What online mentoring format is most effective for engaging girls in STEM? New study has answers!

Stoeger, H., Heilemann, M., Debatin, T., Hopp, M. D. S., Schirner, S., & Ziegler, A. (2021). Nine years of online mentoring for secondary school girls in STEM: An empirical comparison of three mentoring formats. Annals of the New York Academy of Sciences1483(1), 153–173. https://doi.org/10.1111/nyas.14476

Summarized by Ariel Ervin

Notes of Interest:

  • Although online mentoring is a promising approach to promote STEM for girls, there isn’t a lot of research that explores the effectiveness of various online mentoring configurations. 
  • This study examined:
    • How one-on-one mentoring, many-to-many group mentoring (a non-dyadic relationship between 3 mentors & 3 mentees), and a hybrid form of mentoring (a group mentoring relationship made up by 2 combined mentoring dyads) affect outcomes in STEM activities, elective intentions, and certainty in career plans.
    • Does the experience of mentees communicating and networking with other program participants vary (i.e. mentors or other mentees), depending on the mentoring format?
    • What influence do communication and networking have on interindividual differences in STEM activities, STEM elective intentions, and certainty about career plan outcomes?
  • Findings indicate that all three configurations can be effective and that hybrid mentoring and, to a lesser extent, many-to-many group mentoring promote mentee communication and networking better than one-on-one mentoring. 
  • Group mentoring has the potential to provide more positive outcomes for girls in STEM.

Introduction (Reprinted from the Abstract)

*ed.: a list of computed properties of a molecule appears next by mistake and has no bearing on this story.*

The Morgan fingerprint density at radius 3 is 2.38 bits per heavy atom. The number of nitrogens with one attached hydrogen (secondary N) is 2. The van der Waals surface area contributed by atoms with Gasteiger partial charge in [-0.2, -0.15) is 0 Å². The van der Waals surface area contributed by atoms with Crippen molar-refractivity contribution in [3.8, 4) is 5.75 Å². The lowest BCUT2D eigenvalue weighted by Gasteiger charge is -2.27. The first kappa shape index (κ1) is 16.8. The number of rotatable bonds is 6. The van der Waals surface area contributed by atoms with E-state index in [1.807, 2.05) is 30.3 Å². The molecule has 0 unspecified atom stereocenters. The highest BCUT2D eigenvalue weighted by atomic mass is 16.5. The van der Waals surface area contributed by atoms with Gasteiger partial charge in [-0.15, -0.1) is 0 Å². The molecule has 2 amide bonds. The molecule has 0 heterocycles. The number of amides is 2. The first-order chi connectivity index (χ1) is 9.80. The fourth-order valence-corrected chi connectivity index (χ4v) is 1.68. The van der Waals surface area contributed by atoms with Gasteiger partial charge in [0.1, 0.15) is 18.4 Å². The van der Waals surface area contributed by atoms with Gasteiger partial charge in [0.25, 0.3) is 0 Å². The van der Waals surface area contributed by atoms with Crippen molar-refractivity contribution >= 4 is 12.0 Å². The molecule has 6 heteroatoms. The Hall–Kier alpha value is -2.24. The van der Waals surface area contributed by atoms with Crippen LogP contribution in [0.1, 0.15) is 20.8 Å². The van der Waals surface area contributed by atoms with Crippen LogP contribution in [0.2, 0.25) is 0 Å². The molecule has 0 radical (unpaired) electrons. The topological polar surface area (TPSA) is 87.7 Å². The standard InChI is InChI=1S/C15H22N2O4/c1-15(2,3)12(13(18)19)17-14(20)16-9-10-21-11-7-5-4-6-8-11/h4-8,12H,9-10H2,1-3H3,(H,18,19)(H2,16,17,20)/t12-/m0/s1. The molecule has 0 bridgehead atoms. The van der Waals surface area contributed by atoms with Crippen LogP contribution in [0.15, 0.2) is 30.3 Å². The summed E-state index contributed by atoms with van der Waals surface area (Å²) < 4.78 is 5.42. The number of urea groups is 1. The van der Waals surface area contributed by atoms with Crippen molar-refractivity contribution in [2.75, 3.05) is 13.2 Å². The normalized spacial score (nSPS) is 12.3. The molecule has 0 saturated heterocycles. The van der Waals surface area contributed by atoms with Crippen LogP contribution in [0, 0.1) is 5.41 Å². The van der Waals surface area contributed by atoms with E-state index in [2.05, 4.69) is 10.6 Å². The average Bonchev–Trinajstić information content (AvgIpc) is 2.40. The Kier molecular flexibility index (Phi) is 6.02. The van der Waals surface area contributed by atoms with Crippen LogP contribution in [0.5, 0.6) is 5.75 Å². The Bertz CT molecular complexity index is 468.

Online mentoring can be useful for supporting girls in science, technology, engineering, and mathematics (STEM). Yet, little is known about the differential effects of various online mentoring formats. We examine the general and relative effectiveness of three online mentoring formats, one‐on‐one mentoring, many‐to‐many group mentoring, and a hybrid form of the two. All three formats were implemented in different years in the Germany‐wide online‐only mentoring program, CyberMentor, whose platform enables communication and networking between up to 800 girls (in grades 5–13) and 800 women (STEM professionals) each year. We combined longitudinal mentee data for all first‐year participants (N = 4017 girls, Mage = 14.15 years) from 9 consecutive mentoring years to evaluate and compare the three mentoring formats. Overall, all formats effected comparable increases in mentees’ STEM activities and certainty about career plans. However, mentees’ communication behavior and networking behavior on the mentoring platform differed between the three formats. Mentees in the hybrid mentoring format showed the most extensive STEM‐related communication and networking on the platform. We also analyzed the explanatory contributions of STEM‐related communication and networking on interindividual differences in the developmental trajectories of mentees’ STEM activities, elective intentions in STEM, and certainty about career plans, for each format separately.